Cabinet (European Commission)
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In the European Commission, a cabinet (the French pronunciation, cab-ee-nay, is used) is the personal office of a European Commissioner. The role of a cabinet is to give political guidance to its Commissioner, while technical preparation is handled by the DGs (the European Civil Service).
The Commissioner's cabinets are seen as the real concentration of power within the Commission and consist of six members, but the exact membership faces restrictions. Two must be women, no more than three can be of the same nationality as the Commissioner and it must also reflect the Union's regional diversity. However the exact make up does change throughout the Commissioner's term. The head member is known by its French translation: Chef de Cabinet.
Special chefs are a meeting of a member of each cabinet (for a certain area), the legal service and the secretariat general. They perform last minute preparations to proposed laws before they go before the College of Commissioners, but they are a "political equivalent of a College of Cardinals" with a great degree of cloak and dagger work.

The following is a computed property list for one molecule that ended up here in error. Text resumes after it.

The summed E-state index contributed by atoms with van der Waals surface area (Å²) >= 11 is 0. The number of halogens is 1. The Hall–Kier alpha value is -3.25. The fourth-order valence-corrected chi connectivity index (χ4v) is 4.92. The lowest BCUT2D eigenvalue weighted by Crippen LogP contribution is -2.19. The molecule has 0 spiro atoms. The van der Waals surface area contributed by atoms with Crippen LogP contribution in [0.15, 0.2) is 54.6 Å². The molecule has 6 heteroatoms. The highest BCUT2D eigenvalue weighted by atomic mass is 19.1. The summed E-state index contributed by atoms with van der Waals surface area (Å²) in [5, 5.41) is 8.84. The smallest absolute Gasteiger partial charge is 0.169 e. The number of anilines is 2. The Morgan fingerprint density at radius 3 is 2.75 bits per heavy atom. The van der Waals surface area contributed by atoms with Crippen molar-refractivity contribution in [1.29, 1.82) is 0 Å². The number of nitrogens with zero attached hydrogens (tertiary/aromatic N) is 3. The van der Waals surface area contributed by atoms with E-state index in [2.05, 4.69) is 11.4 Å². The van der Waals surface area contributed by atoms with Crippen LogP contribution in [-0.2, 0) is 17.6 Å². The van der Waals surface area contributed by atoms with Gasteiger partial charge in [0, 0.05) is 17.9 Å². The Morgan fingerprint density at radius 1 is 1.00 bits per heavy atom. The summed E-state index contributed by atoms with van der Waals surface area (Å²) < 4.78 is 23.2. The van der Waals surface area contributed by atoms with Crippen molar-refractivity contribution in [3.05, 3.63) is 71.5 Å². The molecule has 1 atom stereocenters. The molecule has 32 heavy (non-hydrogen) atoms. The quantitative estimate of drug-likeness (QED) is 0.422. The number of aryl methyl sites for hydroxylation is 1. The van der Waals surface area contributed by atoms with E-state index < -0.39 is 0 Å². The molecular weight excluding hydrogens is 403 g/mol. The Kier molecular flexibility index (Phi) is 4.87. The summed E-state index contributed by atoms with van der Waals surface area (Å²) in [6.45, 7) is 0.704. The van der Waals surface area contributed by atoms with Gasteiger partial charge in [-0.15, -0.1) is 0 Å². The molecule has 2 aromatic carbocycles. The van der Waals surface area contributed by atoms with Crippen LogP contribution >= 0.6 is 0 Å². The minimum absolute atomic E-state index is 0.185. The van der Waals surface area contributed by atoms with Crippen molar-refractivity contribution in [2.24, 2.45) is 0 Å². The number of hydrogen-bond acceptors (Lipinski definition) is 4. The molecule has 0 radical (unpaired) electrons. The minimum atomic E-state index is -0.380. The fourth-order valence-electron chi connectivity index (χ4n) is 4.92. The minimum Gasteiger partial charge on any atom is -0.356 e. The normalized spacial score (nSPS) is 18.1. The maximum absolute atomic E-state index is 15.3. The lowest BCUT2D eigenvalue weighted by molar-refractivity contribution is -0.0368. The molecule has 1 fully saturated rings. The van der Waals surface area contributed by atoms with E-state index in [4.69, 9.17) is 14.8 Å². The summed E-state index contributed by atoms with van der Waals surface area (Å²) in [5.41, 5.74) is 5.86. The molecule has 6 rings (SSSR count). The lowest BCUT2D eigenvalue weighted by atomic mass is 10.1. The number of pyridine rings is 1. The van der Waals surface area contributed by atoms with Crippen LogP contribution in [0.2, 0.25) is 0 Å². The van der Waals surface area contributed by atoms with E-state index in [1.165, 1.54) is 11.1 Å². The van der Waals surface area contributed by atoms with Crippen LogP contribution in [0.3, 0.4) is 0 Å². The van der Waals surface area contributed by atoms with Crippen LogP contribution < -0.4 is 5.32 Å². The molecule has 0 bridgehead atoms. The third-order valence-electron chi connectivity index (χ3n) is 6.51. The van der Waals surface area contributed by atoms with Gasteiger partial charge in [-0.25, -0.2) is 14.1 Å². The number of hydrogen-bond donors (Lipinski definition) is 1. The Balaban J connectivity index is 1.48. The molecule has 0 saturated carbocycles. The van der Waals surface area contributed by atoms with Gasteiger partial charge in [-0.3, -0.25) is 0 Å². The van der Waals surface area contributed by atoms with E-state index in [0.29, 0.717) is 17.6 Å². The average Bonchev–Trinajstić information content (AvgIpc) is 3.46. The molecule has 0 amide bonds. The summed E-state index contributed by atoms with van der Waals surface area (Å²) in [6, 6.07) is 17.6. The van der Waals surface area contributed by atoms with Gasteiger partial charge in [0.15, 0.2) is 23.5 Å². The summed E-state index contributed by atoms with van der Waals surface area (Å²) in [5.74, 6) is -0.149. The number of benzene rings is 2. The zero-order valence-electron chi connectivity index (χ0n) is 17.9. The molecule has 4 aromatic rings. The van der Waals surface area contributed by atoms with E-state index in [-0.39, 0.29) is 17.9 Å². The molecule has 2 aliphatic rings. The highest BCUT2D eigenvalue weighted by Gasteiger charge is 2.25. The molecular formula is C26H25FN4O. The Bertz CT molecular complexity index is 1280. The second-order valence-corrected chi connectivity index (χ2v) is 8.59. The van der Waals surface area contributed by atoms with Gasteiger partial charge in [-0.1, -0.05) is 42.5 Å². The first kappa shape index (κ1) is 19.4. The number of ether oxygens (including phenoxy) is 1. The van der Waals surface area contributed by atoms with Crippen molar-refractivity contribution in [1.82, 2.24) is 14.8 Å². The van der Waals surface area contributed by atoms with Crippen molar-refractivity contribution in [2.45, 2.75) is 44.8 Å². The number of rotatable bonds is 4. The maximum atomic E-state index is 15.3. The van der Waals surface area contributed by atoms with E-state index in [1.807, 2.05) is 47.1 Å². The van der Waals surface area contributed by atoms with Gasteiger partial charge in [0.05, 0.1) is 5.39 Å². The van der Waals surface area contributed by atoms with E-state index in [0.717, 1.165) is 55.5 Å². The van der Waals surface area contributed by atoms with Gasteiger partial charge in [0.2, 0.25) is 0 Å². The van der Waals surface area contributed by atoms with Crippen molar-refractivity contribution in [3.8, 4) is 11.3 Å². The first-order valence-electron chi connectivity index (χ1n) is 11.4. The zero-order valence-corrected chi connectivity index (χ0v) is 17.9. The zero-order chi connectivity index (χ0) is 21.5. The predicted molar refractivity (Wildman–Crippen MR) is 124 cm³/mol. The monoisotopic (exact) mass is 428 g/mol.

The most "special" of these is the group for inter-institutional relations (formerly Parliamentary affairs) as it provides the Commission with an early warning on what the European Parliament is thinking - before it rejects the Commission's proposals. The most astute civil servants get sent to these meetings.
- European Civil Service
- Secretariat-General of the European Commission
- Directorate-General for Legal Service (European Commission)
- Eppink, 2007, p.109
- Eppink, 2007, p.50
- Eppink, 2007, p.79-80
- Eppink, 2007, p.119
- Eppink, 2007, p.128-9
- Eppink, 2007, p.136
- Eppink, Derk-Jan (2007). Life of a European Mandarin: Inside the Commission. Ian Connerty (trans.) (1st ed.). Tielt, Belgium: Lannoo. ISBN 978-90-209-7022-7.